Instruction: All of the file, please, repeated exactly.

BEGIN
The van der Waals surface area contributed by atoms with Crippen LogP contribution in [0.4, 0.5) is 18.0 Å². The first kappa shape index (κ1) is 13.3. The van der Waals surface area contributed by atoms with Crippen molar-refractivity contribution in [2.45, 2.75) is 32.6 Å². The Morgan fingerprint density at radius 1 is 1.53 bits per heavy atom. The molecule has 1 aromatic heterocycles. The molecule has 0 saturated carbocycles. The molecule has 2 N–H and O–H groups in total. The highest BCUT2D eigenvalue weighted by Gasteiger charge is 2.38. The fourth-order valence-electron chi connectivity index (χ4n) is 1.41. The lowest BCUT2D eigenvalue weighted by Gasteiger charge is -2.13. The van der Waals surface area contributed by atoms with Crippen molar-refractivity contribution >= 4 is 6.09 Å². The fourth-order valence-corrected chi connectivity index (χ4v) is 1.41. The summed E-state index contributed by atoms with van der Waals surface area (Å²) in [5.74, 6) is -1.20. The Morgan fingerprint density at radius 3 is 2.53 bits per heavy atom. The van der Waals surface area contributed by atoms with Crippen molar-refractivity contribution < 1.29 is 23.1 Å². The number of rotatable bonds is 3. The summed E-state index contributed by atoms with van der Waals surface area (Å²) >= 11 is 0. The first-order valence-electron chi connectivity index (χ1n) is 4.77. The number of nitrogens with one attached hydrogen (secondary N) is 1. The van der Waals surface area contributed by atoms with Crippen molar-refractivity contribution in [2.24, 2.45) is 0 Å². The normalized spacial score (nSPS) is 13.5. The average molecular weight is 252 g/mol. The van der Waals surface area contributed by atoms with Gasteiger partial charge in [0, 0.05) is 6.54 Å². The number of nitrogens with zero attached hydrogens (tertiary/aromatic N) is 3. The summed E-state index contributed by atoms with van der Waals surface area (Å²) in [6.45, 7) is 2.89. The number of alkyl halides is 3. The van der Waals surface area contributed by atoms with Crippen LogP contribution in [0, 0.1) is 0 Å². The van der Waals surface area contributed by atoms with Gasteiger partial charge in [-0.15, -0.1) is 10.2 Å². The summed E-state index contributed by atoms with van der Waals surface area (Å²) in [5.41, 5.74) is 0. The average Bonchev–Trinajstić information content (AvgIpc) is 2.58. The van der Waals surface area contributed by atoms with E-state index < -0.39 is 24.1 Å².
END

The van der Waals surface area contributed by atoms with Crippen LogP contribution in [0.4, 0.5) is 18.0 Å². The first kappa shape index (κ1) is 13.3. The van der Waals surface area contributed by atoms with Crippen molar-refractivity contribution in [2.45, 2.75) is 32.6 Å². The Morgan fingerprint density at radius 1 is 1.53 bits per heavy atom. The molecule has 1 aromatic heterocycles. The molecule has 0 saturated carbocycles. The molecule has 2 N–H and O–H groups in total. The highest BCUT2D eigenvalue weighted by Gasteiger charge is 2.38. The fourth-order valence-electron chi connectivity index (χ4n) is 1.41. The lowest BCUT2D eigenvalue weighted by Gasteiger charge is -2.13. The van der Waals surface area contributed by atoms with Crippen molar-refractivity contribution >= 4 is 6.09 Å². The fourth-order valence-corrected chi connectivity index (χ4v) is 1.41. The summed E-state index contributed by atoms with van der Waals surface area (Å²) in [5.74, 6) is -1.20. The Morgan fingerprint density at radius 3 is 2.53 bits per heavy atom. The van der Waals surface area contributed by atoms with Crippen molar-refractivity contribution < 1.29 is 23.1 Å². The number of rotatable bonds is 3. The summed E-state index contributed by atoms with van der Waals surface area (Å²) >= 11 is 0. The first-order valence-electron chi connectivity index (χ1n) is 4.77. The number of nitrogens with one attached hydrogen (secondary N) is 1. The van der Waals surface area contributed by atoms with Crippen molar-refractivity contribution in [2.24, 2.45) is 0 Å². The normalized spacial score (nSPS) is 13.5. The average molecular weight is 252 g/mol. The van der Waals surface area contributed by atoms with Gasteiger partial charge in [0, 0.05) is 6.54 Å². The number of nitrogens with zero attached hydrogens (tertiary/aromatic N) is 3. The summed E-state index contributed by atoms with van der Waals surface area (Å²) in [6.45, 7) is 2.89. The number of alkyl halides is 3. The van der Waals surface area contributed by atoms with Crippen LogP contribution in [0, 0.1) is 0 Å². The van der Waals surface area contributed by atoms with Gasteiger partial charge in [-0.15, -0.1) is 10.2 Å². The summed E-state index contributed by atoms with van der Waals surface area (Å²) in [5.41, 5.74) is 0. The average Bonchev–Trinajstić information content (AvgIpc) is 2.58. The van der Waals surface area contributed by atoms with E-state index < -0.39 is 24.1 Å².